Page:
Movers and Shakers. With a strong personal drive, these are leaders. Targets and rewards motivate them strongly, but a major incentive for this group is the idea of creating a legacy and wielding influence over others. These are the ones who like being in the front, driving projects forward (and maybe promoting themselves in the process), but at the end of the day, they provide the push to get things done. On the flip side, they can be a bit arrogant, and impatient with teamwork. Movers and Shakers tend to cluster in risk and corporate strategy, in the private equity and media industries, at mid-size companies; though they comprise 22% of total executives, at companies with revenues of $25 million to $1 billion, Movers and Shakers can encompass up to one-third of the executive suite.
Experimenters. Persistent and open to all new things, experimenters are perhaps the perfect combination for bringing a new idea through the various phases of development and execution. “Where there is a will, there is a way,” is perhaps the best way to describe them. They’re perfectionists and tend to be workaholics, most likely because it takes an incredible amount of dedication, time and hard work to push through an idea or initiative that hasn’t yet caught on. They take deep pride in their achievements, but they also enjoy sharing their expertise with others; they’re that intense colleague who feels passionately about what they do and makes everyone else feel guilty for daydreaming during the meeting about what they plan on making for dinner that night. Because they’re so persistent, even in the face of sometimes considerable pushback, they’re crucial to the innovation cycle. They tend to be risk-takers, and comprise about 16% of executives – and are most likely to be found in mid-size firms of $100 million to $1 billion (20%). Surprisingly, they’re least likely to be CEOs or COOs – just 14% and 15%, respectively, are Experimenters.
Star Pupils. Do you remember those kids in grade school who sat up in the front, whose hands were the first in the air anytime the teacher asked a question? Maybe they even shouted out “Ooh! Ooh!” too just to get the teacher to notice them first? This is the segment of the executive population those kids grew into. They’re good at…well, they’re good at everything, really: developing their personal brand, seeking out and cultivating the right mentors, identifying colleagues’ best talents and putting them to their best use. Somehow, they seem to be able to rise through the ranks and make things happen, even when corporate culture seems stacked against them. Unsurprisingly, CEOs tend to be Star Pupils. What’s most interesting about this group, though, is the fact that, at 24% of corporate executives, they don’t seem to cluster in any one particular job function, industry or company size; rather, they can grow and thrive anywhere: IT, finance, start-ups, established MNCs. They’re the stem cells of the business world.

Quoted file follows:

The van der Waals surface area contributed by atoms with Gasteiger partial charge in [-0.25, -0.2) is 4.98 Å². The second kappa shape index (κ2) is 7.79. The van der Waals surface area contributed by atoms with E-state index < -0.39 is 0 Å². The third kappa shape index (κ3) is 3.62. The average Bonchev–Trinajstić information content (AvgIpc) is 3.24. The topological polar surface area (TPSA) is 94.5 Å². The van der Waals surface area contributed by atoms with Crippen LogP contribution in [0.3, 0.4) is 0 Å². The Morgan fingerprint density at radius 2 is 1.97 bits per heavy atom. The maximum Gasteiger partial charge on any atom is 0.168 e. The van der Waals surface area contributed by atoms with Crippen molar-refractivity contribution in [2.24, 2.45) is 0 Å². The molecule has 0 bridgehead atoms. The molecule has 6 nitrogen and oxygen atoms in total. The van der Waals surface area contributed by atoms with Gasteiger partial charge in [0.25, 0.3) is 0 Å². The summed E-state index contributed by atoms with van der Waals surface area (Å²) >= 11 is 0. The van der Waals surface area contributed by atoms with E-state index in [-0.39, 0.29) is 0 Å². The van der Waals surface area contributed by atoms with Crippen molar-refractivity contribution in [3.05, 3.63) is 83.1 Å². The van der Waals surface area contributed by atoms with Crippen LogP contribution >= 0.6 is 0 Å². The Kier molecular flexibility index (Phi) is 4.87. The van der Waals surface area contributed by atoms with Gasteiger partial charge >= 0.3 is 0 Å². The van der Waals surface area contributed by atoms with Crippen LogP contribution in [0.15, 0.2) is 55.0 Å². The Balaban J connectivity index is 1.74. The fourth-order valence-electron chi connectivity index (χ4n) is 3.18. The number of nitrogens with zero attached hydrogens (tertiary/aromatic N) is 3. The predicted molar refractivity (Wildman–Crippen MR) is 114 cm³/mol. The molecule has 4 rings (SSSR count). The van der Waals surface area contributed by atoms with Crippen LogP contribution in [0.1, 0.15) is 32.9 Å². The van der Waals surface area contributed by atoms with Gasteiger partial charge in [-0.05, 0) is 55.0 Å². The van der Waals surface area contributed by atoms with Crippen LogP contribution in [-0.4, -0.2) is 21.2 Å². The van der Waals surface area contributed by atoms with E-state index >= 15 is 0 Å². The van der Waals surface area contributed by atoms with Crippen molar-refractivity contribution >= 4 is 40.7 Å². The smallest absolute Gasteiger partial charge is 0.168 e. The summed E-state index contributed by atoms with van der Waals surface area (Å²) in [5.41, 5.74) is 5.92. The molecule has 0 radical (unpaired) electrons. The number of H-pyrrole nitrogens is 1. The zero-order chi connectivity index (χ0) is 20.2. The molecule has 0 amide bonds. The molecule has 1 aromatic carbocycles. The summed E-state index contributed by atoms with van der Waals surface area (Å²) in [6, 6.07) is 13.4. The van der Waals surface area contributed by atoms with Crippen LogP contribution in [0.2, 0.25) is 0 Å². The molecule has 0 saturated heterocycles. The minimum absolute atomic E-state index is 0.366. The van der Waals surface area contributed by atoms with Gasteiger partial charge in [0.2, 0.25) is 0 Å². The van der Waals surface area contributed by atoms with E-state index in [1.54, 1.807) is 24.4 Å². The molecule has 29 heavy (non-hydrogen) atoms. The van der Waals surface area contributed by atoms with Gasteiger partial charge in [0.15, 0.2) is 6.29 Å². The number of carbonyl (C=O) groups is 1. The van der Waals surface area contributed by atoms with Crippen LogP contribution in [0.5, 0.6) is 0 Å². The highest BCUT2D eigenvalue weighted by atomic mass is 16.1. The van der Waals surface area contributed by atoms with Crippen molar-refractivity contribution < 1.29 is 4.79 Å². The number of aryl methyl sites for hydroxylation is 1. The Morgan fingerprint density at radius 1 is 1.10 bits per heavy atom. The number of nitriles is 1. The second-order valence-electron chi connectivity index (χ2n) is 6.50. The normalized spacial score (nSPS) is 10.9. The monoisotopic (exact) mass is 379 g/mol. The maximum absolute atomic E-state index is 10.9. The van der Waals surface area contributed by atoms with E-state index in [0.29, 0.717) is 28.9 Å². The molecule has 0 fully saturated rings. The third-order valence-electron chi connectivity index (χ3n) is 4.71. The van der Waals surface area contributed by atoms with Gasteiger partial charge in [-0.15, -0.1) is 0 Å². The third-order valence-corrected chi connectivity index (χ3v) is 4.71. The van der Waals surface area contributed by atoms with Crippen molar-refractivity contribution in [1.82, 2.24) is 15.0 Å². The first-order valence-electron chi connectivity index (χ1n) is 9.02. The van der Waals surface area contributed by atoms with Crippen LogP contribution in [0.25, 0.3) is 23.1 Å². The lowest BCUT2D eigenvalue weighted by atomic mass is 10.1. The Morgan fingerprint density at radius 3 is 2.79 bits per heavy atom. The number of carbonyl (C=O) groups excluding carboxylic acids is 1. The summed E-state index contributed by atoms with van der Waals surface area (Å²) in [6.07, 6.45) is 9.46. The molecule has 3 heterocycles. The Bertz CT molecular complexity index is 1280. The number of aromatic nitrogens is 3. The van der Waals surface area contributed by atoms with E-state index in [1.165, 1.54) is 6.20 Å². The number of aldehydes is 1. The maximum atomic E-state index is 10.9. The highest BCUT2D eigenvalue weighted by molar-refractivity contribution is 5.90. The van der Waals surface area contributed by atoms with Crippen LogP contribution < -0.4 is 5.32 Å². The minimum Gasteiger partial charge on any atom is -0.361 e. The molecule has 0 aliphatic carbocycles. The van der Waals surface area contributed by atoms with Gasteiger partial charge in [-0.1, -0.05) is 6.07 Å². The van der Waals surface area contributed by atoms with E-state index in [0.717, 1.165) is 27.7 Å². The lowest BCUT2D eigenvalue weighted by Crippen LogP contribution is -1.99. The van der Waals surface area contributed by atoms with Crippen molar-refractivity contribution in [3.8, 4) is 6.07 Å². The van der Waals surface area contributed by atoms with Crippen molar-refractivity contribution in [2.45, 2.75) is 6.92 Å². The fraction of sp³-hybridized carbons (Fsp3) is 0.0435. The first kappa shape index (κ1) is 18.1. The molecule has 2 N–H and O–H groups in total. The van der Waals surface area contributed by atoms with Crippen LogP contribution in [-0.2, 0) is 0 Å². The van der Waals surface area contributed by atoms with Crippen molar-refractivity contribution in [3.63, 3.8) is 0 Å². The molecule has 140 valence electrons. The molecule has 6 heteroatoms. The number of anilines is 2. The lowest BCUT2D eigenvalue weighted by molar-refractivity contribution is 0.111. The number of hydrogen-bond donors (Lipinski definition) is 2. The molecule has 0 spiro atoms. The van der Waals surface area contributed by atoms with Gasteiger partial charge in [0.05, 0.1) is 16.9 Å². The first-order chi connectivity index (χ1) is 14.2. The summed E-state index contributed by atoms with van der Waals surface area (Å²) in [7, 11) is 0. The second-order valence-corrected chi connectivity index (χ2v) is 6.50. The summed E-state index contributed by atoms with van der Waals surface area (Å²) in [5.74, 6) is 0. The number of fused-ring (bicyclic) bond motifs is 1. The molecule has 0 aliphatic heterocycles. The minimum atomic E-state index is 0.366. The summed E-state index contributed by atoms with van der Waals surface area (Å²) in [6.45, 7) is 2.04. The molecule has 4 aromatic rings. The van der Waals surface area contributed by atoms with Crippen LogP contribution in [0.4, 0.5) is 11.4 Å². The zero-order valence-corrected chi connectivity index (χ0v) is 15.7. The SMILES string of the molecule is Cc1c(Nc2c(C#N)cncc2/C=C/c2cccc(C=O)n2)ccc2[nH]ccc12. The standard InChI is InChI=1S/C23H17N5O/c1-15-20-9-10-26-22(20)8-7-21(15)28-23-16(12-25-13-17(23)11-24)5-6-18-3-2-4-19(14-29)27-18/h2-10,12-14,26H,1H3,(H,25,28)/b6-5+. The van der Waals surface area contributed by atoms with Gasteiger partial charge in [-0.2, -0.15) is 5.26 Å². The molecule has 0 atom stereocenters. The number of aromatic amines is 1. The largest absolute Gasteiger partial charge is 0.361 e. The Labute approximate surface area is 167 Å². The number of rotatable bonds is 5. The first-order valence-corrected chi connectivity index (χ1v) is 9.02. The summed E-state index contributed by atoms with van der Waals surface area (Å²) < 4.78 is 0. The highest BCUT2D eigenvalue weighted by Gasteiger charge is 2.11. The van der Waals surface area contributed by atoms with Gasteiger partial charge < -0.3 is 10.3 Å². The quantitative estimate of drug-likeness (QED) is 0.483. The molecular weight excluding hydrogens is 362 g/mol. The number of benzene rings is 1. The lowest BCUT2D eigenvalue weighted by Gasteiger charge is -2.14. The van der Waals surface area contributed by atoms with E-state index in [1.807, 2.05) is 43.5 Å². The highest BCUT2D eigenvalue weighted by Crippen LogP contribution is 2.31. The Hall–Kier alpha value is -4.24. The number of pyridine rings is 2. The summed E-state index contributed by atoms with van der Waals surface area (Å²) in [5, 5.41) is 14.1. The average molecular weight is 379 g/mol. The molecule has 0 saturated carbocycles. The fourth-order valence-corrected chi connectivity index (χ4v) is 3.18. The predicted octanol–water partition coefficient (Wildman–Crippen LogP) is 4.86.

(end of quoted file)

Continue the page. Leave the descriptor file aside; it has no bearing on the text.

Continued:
Controllers. Uncomfortable with risk, Controllers thrive on structure and shy away from more nebulous projects. Above all, they prefer to be in control of their domain and like to have everything in its place. As colleagues, they’re not exactly the team players and networkers; Controllers are more insular and like to focus on concrete, clear-cut objectives where they know exactly where they stand and can better control everything around them. They comprise 15% of executives — the smallest group overall — and tend to cluster on both extremes of the spectrum: either in the largest enterprises (with 1,000 or more employees) or the smallest (with fewer than 10). This makes sense when you think about it: controllers thrive on overseeing bureaucracy (at larger firms) or having complete control over all aspects of their sphere – at the smallest firms, they may be the business owner who has built an entire company around their personality. Controllers pop up most frequently in sales and marketing and finance, and populate the more practical, less visionary, end of the corporate hierarchy: these are the department heads and managers who receive their marching orders and get to mobilizing their troops to marching.
Hangers-On. Forget the less-than-flattering name; these executives exist to bring everyone back down to earth and tether them to reality. On a dinner plate, Hangers-On would be the spinach: few people’s favorite, but extremely important in rounding out the completeness of the meal. Like Controllers, they don’t embrace unstructured environments, and they tend to take things one step further, hewing to conventional wisdom and tried-and-true processes over the new and untested. When asked to pick a side, Hangers-On will most likely pick the middle. This is not necessarily a bad set of characteristics to have; someone has to be the one to remind everyone of limitations and institutional processes. While they comprise 23% of all executives – the same no matter the company size – they cluster most strongly in the CFO/Treasurer/Comptroller role, where 38% are Hangers-On. This makes sense; someone has to remind everyone of budget and resource constraints.
Brenna Sniderman, Forbes Staff
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